- The big on the low block will set a screen for the guy at the top of the key going to the hoop. This guy will be a perimeter player instead of the big since we’re using him.
- Then, the same big and the other wing player will set another screen for him coming back around for an open 3.
It’s a good way to rack up assist with your big man.
If the non-shooting or post-up big (and it would be nice if both could shoot) possess a brick wall badge, that could maximize his place in the offense even with his limitations (and I’m looking at you, Andrew Bogut). But, if he has even one go to move in the post, that can make this offense nearly unstoppable, due to the space the setup provides.
IF THE DEFENSE CLOSES OUT ON THE SHOOTERS
If you’re looking to pass to the guy running baseline and he can’t lose his defender, wait for him to gather himself and move to the wing before passing it to him. Now, your teammates will adjust to the ball handler’s position and set up the offense again. You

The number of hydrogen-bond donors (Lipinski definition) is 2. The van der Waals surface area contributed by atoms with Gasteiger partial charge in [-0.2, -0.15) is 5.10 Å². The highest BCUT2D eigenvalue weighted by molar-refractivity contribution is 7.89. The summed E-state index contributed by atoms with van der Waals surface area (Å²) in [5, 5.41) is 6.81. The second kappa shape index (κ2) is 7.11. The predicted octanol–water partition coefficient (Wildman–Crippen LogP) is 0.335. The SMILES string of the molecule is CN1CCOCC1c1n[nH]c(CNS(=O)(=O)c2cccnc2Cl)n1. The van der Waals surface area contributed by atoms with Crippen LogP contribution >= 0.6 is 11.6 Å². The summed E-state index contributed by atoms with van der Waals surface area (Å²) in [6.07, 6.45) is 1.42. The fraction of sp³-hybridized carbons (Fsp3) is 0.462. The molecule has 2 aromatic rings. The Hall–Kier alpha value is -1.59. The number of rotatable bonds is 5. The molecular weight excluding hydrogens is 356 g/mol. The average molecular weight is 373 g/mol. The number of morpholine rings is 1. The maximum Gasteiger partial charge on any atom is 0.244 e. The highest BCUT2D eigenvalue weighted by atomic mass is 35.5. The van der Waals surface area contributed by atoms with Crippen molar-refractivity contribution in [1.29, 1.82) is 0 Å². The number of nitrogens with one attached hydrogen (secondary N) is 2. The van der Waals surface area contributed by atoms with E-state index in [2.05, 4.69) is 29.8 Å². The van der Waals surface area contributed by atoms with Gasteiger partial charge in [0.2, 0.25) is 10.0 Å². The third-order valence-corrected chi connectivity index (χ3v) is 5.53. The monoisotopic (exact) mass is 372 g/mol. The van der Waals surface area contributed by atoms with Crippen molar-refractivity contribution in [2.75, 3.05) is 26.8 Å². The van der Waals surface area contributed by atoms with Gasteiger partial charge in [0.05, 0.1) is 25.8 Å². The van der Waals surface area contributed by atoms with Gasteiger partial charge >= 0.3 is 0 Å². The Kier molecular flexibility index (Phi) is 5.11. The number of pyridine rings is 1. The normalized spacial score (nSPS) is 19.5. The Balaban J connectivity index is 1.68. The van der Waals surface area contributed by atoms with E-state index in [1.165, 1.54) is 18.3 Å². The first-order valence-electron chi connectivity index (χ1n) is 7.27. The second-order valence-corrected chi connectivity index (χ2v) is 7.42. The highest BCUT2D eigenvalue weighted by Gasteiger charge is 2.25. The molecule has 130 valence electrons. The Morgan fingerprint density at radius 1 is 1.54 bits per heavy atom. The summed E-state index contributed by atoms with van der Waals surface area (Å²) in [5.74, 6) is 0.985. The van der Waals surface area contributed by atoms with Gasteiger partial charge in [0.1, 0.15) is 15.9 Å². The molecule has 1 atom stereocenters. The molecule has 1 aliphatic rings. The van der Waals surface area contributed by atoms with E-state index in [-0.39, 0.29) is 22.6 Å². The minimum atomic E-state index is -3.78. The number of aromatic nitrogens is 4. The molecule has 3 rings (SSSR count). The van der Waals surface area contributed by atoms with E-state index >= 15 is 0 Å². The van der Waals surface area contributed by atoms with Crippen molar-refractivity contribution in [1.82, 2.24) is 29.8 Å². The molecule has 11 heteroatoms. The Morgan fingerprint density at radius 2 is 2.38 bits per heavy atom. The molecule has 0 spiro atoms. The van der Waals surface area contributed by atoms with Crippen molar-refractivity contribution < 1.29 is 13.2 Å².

have now restarted the play and have three options to go with the ball due to your location:
1. You can send a pass down low to a big man. Once he catches it, the two wings will space out, giving him room to operate.
2. I like to pass to the corner and manually call for a sideline pick and roll or pick and pop with the big man.
3. You can pass it to the big at the top of the circle to start the offense again, only with a different player running baseline the other way now.
If you’re looking to pass to the big receiving the down screen and the defense closes out on him, he also has three possible scenarios, only his options are more dependent on what